In this detailed and absorbing study, Wilson McLeod challenges the familiar view that Gaelic Scotland and Gaelic Ireland formed a cultural unit during the late middle ages and early modern period. Dr McLeod's examination of the surviving sources, especially formal bardic poetry, shows that Ireland was culturally dominant. While Scottish Gaeldom attached great significance to the Irish connection, Irish Gaeldom, McLeod argues, perceived Scotland as peripheral.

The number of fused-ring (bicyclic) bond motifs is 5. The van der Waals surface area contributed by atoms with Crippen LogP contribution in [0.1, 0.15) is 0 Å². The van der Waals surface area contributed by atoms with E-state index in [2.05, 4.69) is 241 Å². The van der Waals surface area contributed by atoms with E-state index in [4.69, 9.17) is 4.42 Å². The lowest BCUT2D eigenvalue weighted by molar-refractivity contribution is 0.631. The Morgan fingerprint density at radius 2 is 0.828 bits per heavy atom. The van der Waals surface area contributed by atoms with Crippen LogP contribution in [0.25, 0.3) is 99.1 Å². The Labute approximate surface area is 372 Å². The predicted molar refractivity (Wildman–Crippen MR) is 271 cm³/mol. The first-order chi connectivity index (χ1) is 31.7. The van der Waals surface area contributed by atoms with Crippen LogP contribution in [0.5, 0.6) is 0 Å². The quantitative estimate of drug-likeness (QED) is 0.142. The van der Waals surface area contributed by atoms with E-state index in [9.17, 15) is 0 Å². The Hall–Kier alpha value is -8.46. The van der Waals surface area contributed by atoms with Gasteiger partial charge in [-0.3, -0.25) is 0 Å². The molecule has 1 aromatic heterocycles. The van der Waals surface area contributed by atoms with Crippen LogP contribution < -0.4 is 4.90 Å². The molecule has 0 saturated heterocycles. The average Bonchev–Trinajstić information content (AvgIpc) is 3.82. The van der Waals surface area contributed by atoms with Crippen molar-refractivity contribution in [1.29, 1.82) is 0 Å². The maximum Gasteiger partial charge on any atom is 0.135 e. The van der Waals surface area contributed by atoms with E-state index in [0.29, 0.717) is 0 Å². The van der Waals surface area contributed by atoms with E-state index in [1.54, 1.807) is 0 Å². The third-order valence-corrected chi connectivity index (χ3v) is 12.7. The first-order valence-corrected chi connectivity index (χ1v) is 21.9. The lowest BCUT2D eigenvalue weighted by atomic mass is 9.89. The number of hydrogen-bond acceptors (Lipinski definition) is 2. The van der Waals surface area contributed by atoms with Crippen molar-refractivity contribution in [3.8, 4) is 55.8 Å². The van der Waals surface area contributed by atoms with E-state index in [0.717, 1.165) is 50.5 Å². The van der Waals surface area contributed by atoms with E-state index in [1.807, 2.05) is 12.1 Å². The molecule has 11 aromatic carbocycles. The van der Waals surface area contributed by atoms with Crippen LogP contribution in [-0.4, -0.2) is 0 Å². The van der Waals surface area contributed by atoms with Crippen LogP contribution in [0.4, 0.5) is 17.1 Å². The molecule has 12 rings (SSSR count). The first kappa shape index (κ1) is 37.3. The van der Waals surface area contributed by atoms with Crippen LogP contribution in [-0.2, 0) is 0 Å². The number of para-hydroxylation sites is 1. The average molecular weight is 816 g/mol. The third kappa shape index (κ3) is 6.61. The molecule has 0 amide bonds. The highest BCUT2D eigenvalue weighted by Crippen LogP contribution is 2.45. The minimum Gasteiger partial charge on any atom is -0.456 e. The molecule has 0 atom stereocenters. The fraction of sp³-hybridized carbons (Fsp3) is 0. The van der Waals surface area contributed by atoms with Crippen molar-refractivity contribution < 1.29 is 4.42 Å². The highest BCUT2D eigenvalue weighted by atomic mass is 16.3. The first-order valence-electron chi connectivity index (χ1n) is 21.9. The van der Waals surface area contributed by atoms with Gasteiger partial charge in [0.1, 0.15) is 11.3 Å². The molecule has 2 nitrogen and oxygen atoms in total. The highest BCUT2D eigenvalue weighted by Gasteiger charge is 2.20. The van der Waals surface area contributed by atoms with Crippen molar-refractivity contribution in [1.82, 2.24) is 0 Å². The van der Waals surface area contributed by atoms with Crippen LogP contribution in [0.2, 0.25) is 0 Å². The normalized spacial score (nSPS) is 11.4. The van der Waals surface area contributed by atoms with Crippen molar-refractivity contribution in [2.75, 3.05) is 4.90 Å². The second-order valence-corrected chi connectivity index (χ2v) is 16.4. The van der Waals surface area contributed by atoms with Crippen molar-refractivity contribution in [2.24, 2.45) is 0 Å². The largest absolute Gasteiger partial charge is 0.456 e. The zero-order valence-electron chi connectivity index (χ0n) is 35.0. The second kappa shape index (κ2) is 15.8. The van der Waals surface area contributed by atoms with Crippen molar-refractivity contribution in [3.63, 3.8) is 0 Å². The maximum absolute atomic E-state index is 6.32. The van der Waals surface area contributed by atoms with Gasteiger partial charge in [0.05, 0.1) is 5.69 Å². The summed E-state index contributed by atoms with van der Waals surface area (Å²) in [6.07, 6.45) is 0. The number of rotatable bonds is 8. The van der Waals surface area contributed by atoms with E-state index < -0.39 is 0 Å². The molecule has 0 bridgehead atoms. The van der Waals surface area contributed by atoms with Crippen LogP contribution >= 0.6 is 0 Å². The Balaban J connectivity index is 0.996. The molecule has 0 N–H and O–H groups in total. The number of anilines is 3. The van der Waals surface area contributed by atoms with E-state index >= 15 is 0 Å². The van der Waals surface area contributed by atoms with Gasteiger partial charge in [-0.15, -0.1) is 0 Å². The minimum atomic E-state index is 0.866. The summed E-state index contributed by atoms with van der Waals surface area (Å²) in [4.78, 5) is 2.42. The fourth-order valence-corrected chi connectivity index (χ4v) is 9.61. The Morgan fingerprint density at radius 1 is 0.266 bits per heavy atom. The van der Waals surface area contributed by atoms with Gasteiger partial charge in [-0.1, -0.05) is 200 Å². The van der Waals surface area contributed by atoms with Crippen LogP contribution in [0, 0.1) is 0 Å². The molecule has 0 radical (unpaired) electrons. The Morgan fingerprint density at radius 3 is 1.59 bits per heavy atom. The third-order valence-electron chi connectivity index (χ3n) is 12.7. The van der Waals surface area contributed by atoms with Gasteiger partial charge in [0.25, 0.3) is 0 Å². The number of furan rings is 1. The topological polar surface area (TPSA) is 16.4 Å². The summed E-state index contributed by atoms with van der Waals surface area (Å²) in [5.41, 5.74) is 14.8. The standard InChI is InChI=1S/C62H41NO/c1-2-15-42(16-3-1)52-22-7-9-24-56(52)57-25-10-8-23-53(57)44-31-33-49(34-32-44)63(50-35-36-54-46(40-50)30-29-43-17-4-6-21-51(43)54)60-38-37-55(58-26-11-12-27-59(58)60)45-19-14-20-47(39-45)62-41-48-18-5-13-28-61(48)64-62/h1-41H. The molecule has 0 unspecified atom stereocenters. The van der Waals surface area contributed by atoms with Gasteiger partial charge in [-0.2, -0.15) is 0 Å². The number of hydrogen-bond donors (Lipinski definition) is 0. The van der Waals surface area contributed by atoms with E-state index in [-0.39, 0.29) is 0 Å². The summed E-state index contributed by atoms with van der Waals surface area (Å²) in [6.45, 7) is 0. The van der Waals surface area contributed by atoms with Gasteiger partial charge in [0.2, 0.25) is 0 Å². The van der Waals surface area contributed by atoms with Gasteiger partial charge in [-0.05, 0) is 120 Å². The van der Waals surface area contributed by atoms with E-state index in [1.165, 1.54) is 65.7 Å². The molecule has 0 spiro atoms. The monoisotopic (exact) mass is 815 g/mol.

|Publisher:||Oxford University Press|
|Product dimensions:||8.50(w) x 5.70(h) x 1.00(d)|
Table of Contents
1. Political and Cultural Background
2. Literary and Intellectual Culture in the Gaelic World
3. Scotland and Ireland: The Vision of Bardic Poetry
4. Separation and Breakdown